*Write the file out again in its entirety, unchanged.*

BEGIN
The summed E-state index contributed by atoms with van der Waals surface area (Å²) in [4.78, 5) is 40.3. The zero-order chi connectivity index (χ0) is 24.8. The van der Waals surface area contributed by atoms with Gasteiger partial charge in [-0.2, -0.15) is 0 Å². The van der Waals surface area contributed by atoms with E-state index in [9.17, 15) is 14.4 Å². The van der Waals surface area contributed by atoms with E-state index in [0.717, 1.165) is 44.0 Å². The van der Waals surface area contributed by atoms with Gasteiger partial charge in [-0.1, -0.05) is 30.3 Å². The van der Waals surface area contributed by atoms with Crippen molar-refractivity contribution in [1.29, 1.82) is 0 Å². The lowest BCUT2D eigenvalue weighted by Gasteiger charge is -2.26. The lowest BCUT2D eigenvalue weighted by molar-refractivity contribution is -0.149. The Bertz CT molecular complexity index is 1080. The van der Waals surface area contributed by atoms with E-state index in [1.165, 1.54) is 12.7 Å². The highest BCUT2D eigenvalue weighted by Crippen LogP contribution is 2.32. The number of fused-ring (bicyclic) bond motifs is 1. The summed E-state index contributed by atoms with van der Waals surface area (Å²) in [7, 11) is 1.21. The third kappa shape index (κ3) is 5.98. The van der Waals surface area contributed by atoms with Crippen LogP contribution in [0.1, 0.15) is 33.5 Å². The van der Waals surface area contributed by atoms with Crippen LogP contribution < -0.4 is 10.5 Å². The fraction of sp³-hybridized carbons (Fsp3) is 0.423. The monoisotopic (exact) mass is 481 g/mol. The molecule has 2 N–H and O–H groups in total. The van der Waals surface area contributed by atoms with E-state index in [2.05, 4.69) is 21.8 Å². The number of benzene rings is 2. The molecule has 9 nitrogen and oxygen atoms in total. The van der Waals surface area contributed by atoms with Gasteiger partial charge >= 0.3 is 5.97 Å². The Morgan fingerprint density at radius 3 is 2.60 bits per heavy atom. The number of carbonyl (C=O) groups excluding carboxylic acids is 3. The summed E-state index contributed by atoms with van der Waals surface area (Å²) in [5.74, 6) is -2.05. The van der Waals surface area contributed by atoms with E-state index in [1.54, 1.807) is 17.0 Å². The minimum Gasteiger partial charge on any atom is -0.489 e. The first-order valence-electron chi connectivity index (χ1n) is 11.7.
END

The summed E-state index contributed by atoms with van der Waals surface area (Å²) in [4.78, 5) is 40.3. The zero-order chi connectivity index (χ0) is 24.8. The van der Waals surface area contributed by atoms with Gasteiger partial charge in [-0.2, -0.15) is 0 Å². The van der Waals surface area contributed by atoms with E-state index in [9.17, 15) is 14.4 Å². The van der Waals surface area contributed by atoms with E-state index in [0.717, 1.165) is 44.0 Å². The van der Waals surface area contributed by atoms with Gasteiger partial charge in [-0.1, -0.05) is 30.3 Å². The van der Waals surface area contributed by atoms with Crippen molar-refractivity contribution in [1.29, 1.82) is 0 Å². The lowest BCUT2D eigenvalue weighted by Gasteiger charge is -2.26. The lowest BCUT2D eigenvalue weighted by molar-refractivity contribution is -0.149. The Bertz CT molecular complexity index is 1080. The van der Waals surface area contributed by atoms with E-state index in [1.165, 1.54) is 12.7 Å². The highest BCUT2D eigenvalue weighted by Crippen LogP contribution is 2.32. The number of fused-ring (bicyclic) bond motifs is 1. The summed E-state index contributed by atoms with van der Waals surface area (Å²) in [7, 11) is 1.21. The third kappa shape index (κ3) is 5.98. The van der Waals surface area contributed by atoms with Crippen LogP contribution in [0.1, 0.15) is 33.5 Å². The van der Waals surface area contributed by atoms with Crippen LogP contribution < -0.4 is 10.5 Å². The fraction of sp³-hybridized carbons (Fsp3) is 0.423. The monoisotopic (exact) mass is 481 g/mol. The molecule has 2 N–H and O–H groups in total. The van der Waals surface area contributed by atoms with E-state index in [2.05, 4.69) is 21.8 Å². The number of benzene rings is 2. The molecule has 9 nitrogen and oxygen atoms in total. The van der Waals surface area contributed by atoms with Gasteiger partial charge >= 0.3 is 5.97 Å². The Morgan fingerprint density at radius 3 is 2.60 bits per heavy atom. The number of carbonyl (C=O) groups excluding carboxylic acids is 3. The summed E-state index contributed by atoms with van der Waals surface area (Å²) in [5.74, 6) is -2.05. The van der Waals surface area contributed by atoms with E-state index in [1.54, 1.807) is 17.0 Å². The minimum Gasteiger partial charge on any atom is -0.489 e. The first-order valence-electron chi connectivity index (χ1n) is 11.7.